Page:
SampsonJohn Toll praises Sibylle Sampson at her retirement party in 1991.John Toll praises Sibylle Sampson at her retirement party in 1991. joined the department in 1960 as a stenographer, and rose to become Director of Finance and the utterly essential aide to John Toll during his frenzied and fruitful expansion of UMD Physics. She was a renowned administrator and advocate of the department.

Toll’s arrival transformed the department (and by extension, elevated the research stature of the entire university). By all accounts, Sampson's assistance was crucial in bringing Toll's plans to fruition.

Three decades ago, Sampson established the Sibylle Sampson Award to highlight particularly innovative efforts of  physics staff members.

A native of Schwäbisch Gmünd, Germany, Sampson traveled to several countries for various jobs, and first arrived at College Park while visiting her brother, who was a postdoctoral researcher here. She eventually married her brother's roommate, an economics student, in 1959. Bob Sampson died just five months before Sibylle.

In retirement, both Sampsons enjoyed travel and boating. Sibylle was a poet in both English and German, and in 2018 published aSibylle Sampson recalls John Toll at his 2011 memorial.Sibylle Sampson recalls John Toll at his 2011 memorial. volume entitled, "Wanderings".   


I woke into black silence,
The earth so still as if it held its
Spinning, had drowned
The breath of wind.

It is the night of darkest winter
Sol sistere – when the sun stands still,
When ancients built fires to
Chase the ghosts of night.

From the East,
Dawn slowly spreads her mantle,
Gray and reluctant first – her cloak will
Soon reveal a golden rim:

The promise of the sun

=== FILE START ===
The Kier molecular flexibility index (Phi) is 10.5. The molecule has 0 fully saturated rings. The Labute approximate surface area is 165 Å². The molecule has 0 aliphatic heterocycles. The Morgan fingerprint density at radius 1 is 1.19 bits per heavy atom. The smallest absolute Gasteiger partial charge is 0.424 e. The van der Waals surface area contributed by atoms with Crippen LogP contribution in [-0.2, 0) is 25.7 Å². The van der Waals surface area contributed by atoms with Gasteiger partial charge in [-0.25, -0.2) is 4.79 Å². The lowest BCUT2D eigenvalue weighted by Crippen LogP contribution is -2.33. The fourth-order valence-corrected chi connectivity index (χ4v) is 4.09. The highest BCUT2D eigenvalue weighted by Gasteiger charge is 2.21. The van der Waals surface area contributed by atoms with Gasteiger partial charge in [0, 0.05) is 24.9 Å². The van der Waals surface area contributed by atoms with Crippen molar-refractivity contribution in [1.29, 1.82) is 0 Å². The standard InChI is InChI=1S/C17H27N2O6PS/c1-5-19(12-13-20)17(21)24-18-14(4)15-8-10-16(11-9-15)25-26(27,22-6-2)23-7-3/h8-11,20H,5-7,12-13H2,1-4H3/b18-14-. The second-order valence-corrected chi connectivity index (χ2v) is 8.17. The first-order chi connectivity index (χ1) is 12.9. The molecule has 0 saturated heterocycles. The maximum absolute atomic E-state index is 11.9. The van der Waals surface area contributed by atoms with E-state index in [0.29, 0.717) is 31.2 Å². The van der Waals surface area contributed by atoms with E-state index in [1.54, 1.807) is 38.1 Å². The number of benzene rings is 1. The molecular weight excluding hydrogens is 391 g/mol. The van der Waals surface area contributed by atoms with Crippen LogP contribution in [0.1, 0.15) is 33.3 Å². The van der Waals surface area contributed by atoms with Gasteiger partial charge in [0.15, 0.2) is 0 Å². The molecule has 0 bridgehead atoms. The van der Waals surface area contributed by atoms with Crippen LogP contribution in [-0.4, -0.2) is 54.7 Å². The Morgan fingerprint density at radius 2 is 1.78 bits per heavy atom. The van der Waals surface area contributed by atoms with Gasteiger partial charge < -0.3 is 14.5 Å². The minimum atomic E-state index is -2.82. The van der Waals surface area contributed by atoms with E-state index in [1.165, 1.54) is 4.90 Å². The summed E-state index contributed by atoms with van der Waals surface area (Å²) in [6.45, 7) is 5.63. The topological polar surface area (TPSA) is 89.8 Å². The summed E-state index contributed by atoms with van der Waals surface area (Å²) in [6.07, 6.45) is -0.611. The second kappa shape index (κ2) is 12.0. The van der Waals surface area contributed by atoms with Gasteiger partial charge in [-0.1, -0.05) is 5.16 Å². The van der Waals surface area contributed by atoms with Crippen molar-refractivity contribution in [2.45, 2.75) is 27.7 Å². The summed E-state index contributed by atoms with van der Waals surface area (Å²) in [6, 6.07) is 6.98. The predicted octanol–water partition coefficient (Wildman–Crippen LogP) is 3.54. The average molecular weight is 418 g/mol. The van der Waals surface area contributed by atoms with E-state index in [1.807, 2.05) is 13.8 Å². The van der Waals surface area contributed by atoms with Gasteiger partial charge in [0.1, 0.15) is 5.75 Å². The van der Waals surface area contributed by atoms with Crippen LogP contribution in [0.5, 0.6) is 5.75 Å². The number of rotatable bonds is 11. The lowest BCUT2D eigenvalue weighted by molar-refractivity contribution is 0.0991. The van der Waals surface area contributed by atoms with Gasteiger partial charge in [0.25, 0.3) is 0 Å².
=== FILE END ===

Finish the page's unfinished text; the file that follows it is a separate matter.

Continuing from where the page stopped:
Of light embracing the earth,
Of snow vibrating in the spectrum of color -
The hope of every window in this world.

Stand still, o moment,


Paul Cited for Outstanding Thesis

The Division of Plasma Physics of the American Physical Society has selected Elizabeth Paul (Ph.D. '20) for the Marshall N. Rosenbluth Outstanding Doctoral Thesis Award. This prize is awarded to one person each year for the best Ph.D. thesis in plasma physics. Dr. Paul will receive a $2,000 prize and the opportunity to discuss her dissertation, “Adjoint methods for stellarator shape optimization and sensitivity analysis”, at the division's annual meeting November 8-12, 2021.

At UMD, Paul worked with Matt Landreman and Williiam Dorland studying stellarators, devices in which plasmas are confined using magnetic fields with carefully designed shaping. In her thesis, Elizabeth devised efficient methods to compute how physics properties of the plasma change if there are changes toElizabeth PaulElizabeth Paul the plasma’s shape or to the shape of the confining electromagnets. She was named a UMD Grad School Outstanding Research Assistant and received a $15,000 award from the Metro Washington Chapter of the Achievement Rewards for College Scientists (ARCS) Foundation. She twice received the IREAP Graduate Student Seminar Best Speaker Award.

Following her doctorate, Paul accepted a Presidential Postdoctoral Research Fellowship at Princeton University, returning to the campus where she graduated magna cum laude in astrophysical sciences in 2015.

Three other UMD graduates—all advised by Prof. Howard Milchberg—have received the Rosenbluth Award: Yu-Hsin Chen, Ki-Yong Kim and Thomas R. Clark, Jr.




Antonsen Receives IEEE Marie Sklodowska-Curie Award

Tom Antonsen  has been selected for the the 2022 IEEE Marie Sklodowska-Curie Award for “seminal contributions in theoretical plasma physics and radiation science, and for the development of comprehensive design codes for vacuum electronics devices.” 

The Marie Sklodowska-Curie Award is given annually by the IEEE Board of Directors for outstanding contributions to the field of nuclear and plasma sciences and engineering.  Antonsen will receive a medal,Thomas AntonsenThomas Antonsen certificate, and honorarium.

Antonsen joined the University of Maryland faculty in 1984. He is a Professor of Electrical and Computer Engineering and Physics, and served as acting director of the Institute for Research in Electronics and Applied Physics from 1998-2000. He was named a Distinguished University Professor in 2017. He is an IEEE Fellow and received the IEEE John R. Pierce Award for Excellence in Vacuum Electronics in 2016 and the IEEE Plasma Science and Applications Award in 2003.

For nearly a century, the IEEE Awards Program has paid tribute to technical professionals whose exceptional achievements and outstanding contributions have made a lasting impact on technology, society, and the engineering profession. Each year the IEEE Awards Board recommends a select group of recipients to receive IEEE's most prestigious honors.